Eventually Angela’s family fenced in their yard with a five-foot fence.  Dutch could run all he wanted. He probably could have jumped even a five-foot fence, but he never tried. However, his favorite game was to race at high speed around the yard and then head straight for the nearest person. Angela’s cousin, Roy, loved to watch Dutch run and he was rough and tumble kind of guy who loved to play. One day Dutch was racing toward Roy at about thirty miles an hour and Roy tried to dodge. Unfortunately he dodged in the same direction that Dutch veered and ended up flat on his back.

Dutch just danced around him joyously as much as to say, “Get up, and let’s do it again. That was great fun!”
Dutch loved that fenced yard! Once the fence went up he considered it his domain. He was the sovereign of all he surveyed. Dutch always checked out the perimeter of the yard along the fence for new scents and possible intruders. Then he would squat down on his haunches with his front paws stretched out and survey his territory. His head would turn from side to side and he would survey the neighboring yards, look at the birds in the sky, observe the insects fluttering and crawling, and then when he was certain that everything was “right with the world,” he would stand up, stretch and amble to the back door.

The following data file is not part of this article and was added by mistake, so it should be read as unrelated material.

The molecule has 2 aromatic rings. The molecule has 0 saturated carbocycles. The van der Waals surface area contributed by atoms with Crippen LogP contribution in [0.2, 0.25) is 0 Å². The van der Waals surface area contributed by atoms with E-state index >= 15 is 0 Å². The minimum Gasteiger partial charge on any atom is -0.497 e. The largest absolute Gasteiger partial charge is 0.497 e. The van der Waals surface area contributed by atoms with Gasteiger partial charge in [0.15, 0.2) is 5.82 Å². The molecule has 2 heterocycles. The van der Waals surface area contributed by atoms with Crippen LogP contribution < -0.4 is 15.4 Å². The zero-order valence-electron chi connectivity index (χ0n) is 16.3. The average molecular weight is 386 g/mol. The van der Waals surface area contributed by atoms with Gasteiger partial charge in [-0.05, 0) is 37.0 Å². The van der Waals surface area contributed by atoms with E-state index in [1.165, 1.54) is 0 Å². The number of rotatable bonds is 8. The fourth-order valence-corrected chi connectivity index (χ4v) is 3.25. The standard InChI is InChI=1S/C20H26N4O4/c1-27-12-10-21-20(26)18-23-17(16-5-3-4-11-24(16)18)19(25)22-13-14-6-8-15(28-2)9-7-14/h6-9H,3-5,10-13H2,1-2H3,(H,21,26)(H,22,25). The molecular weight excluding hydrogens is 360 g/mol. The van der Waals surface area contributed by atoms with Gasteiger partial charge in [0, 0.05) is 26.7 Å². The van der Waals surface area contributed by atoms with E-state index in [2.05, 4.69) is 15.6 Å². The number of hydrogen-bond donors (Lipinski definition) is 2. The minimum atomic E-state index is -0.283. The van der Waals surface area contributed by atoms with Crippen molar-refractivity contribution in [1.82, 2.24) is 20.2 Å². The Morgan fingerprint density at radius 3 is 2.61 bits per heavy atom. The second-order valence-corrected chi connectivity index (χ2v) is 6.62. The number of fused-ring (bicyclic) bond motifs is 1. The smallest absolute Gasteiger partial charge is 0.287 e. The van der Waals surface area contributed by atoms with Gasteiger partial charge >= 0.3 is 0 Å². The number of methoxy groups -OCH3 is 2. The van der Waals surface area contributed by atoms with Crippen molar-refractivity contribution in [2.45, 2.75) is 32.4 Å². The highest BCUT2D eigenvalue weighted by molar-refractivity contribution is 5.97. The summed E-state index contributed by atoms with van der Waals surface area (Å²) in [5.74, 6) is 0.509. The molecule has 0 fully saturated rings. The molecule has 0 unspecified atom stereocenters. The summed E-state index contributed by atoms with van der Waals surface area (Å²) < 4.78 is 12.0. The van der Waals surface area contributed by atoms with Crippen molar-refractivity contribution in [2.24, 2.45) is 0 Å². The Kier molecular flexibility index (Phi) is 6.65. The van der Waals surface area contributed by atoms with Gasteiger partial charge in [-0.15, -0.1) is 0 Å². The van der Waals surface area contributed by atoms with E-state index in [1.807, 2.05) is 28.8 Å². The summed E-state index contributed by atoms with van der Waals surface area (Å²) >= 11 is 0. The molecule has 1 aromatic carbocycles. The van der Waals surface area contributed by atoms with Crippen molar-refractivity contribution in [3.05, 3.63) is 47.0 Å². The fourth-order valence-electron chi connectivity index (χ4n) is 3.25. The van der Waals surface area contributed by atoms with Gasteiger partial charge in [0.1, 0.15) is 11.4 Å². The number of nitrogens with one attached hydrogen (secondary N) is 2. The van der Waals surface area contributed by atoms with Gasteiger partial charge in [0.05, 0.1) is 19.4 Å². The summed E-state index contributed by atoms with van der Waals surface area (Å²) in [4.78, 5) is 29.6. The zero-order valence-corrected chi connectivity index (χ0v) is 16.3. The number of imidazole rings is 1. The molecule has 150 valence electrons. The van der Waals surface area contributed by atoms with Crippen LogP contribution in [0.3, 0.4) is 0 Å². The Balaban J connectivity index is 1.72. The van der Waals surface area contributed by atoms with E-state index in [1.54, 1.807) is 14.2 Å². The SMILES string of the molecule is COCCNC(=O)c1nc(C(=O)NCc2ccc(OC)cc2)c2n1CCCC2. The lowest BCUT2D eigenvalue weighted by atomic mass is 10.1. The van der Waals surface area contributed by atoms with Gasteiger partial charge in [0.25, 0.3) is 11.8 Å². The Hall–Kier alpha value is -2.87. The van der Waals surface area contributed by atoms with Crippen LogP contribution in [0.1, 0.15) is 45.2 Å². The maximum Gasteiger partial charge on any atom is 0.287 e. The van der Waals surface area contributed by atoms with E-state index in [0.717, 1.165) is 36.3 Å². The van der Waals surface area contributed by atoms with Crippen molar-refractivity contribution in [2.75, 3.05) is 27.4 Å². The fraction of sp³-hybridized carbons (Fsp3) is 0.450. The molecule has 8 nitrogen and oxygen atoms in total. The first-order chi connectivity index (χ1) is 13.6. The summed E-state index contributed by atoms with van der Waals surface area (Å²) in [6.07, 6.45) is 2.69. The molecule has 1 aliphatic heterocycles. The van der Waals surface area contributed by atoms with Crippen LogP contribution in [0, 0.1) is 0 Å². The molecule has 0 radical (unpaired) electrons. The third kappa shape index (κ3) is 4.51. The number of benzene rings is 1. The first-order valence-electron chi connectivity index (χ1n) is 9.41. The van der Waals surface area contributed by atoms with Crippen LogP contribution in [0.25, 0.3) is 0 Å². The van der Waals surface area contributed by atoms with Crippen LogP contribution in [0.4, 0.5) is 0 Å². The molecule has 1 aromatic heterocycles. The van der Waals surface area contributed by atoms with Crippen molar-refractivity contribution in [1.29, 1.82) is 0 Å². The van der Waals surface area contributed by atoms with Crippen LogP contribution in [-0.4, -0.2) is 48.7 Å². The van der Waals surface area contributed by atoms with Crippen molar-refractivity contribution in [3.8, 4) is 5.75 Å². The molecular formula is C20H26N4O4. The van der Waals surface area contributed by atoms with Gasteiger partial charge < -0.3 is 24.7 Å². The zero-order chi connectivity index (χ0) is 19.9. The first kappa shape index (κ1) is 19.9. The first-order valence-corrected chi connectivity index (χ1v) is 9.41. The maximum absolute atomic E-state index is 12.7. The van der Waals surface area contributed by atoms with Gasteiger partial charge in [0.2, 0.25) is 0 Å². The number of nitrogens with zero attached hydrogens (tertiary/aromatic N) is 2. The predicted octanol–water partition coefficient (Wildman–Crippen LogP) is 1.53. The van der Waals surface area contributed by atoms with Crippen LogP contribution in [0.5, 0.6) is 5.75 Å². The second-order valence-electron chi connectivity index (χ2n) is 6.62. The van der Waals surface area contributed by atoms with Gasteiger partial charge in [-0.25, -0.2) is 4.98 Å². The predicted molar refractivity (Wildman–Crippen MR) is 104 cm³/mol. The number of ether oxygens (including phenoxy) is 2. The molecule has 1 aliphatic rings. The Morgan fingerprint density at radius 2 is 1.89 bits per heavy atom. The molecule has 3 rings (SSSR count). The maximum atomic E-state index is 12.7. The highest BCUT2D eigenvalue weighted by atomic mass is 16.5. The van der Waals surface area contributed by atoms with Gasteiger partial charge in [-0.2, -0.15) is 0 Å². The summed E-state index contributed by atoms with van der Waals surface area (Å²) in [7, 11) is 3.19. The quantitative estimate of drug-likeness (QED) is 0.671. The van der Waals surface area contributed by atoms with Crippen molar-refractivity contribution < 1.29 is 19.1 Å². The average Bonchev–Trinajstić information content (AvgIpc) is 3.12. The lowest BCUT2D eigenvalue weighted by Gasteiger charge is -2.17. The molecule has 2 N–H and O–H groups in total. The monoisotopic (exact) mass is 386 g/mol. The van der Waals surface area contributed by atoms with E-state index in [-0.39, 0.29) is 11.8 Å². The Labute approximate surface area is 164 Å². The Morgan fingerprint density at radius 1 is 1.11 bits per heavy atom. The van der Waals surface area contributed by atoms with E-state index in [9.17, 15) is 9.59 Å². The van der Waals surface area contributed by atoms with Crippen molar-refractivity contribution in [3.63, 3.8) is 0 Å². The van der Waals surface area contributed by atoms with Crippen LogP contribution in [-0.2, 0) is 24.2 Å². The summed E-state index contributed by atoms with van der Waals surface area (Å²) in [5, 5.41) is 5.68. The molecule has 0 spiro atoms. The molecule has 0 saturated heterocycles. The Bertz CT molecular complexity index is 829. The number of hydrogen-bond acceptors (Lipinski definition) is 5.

Sometimes Angela and her family would go on trips. Whenever they took Dutch he would be very happy. He loved to ride in the van. In fact every time they went out he was at the door begging to go along. Even though some of their trips were over a thousand miles, Dutch never fussed or complained, but he slept through most of the trip. And he almost always slept between the bucket seats in the van close to his mistress, and he would sometimes lay his head on her seat or on her lap just to be close. Back home, whenever Dutch saw anybody going out the door, he would become very excited and you had to watch him carefully because he was so big and just a slight bump on furniture would upset everything. To tell the truth, once Angela took him over to the yard of a neighbor who lived in a manufactured home. Dutch went over to play in the yard with a Yellow Labrador Retriever who only came up to his shoulder. As they were playing Dutch crashed into the house and put a big dent in the siding. Angela felt bad but the owner was very understanding because Dutch was such a nice dog.